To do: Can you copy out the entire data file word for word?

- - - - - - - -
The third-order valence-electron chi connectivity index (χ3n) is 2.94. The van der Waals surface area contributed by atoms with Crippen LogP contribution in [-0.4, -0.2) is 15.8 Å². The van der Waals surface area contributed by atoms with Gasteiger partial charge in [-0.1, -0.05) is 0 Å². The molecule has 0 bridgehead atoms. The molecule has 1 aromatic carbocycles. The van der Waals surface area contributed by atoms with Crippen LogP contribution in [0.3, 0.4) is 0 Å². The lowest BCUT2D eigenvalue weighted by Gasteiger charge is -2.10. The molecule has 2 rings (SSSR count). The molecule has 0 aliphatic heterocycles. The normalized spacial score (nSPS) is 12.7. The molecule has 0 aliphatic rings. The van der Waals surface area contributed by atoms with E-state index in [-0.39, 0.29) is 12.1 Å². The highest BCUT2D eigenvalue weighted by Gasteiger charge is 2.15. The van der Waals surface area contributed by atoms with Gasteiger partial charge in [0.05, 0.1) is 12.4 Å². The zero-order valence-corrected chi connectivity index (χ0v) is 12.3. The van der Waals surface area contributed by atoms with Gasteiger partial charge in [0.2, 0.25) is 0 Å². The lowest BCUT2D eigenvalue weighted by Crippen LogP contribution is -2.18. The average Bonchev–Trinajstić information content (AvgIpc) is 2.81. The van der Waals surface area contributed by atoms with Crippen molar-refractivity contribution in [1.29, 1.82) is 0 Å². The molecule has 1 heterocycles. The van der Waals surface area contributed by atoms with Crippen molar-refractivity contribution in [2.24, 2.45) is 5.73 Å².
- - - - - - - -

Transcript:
The third-order valence-electron chi connectivity index (χ3n) is 2.94. The van der Waals surface area contributed by atoms with Crippen LogP contribution in [-0.4, -0.2) is 15.8 Å². The van der Waals surface area contributed by atoms with Gasteiger partial charge in [-0.1, -0.05) is 0 Å². The molecule has 0 bridgehead atoms. The molecule has 1 aromatic carbocycles. The van der Waals surface area contributed by atoms with Crippen LogP contribution in [0.3, 0.4) is 0 Å². The lowest BCUT2D eigenvalue weighted by Gasteiger charge is -2.10. The molecule has 2 rings (SSSR count). The molecule has 0 aliphatic heterocycles. The normalized spacial score (nSPS) is 12.7. The molecule has 0 aliphatic rings. The van der Waals surface area contributed by atoms with E-state index in [-0.39, 0.29) is 12.1 Å². The highest BCUT2D eigenvalue weighted by Gasteiger charge is 2.15. The van der Waals surface area contributed by atoms with Gasteiger partial charge in [0.05, 0.1) is 12.4 Å². The zero-order valence-corrected chi connectivity index (χ0v) is 12.3. The van der Waals surface area contributed by atoms with Gasteiger partial charge in [0.2, 0.25) is 0 Å². The lowest BCUT2D eigenvalue weighted by Crippen LogP contribution is -2.18. The average Bonchev–Trinajstić information content (AvgIpc) is 2.81. The van der Waals surface area contributed by atoms with Crippen molar-refractivity contribution in [1.29, 1.82) is 0 Å². The molecule has 1 heterocycles. The van der Waals surface area contributed by atoms with Crippen molar-refractivity contribution in [2.24, 2.45) is 5.73 Å².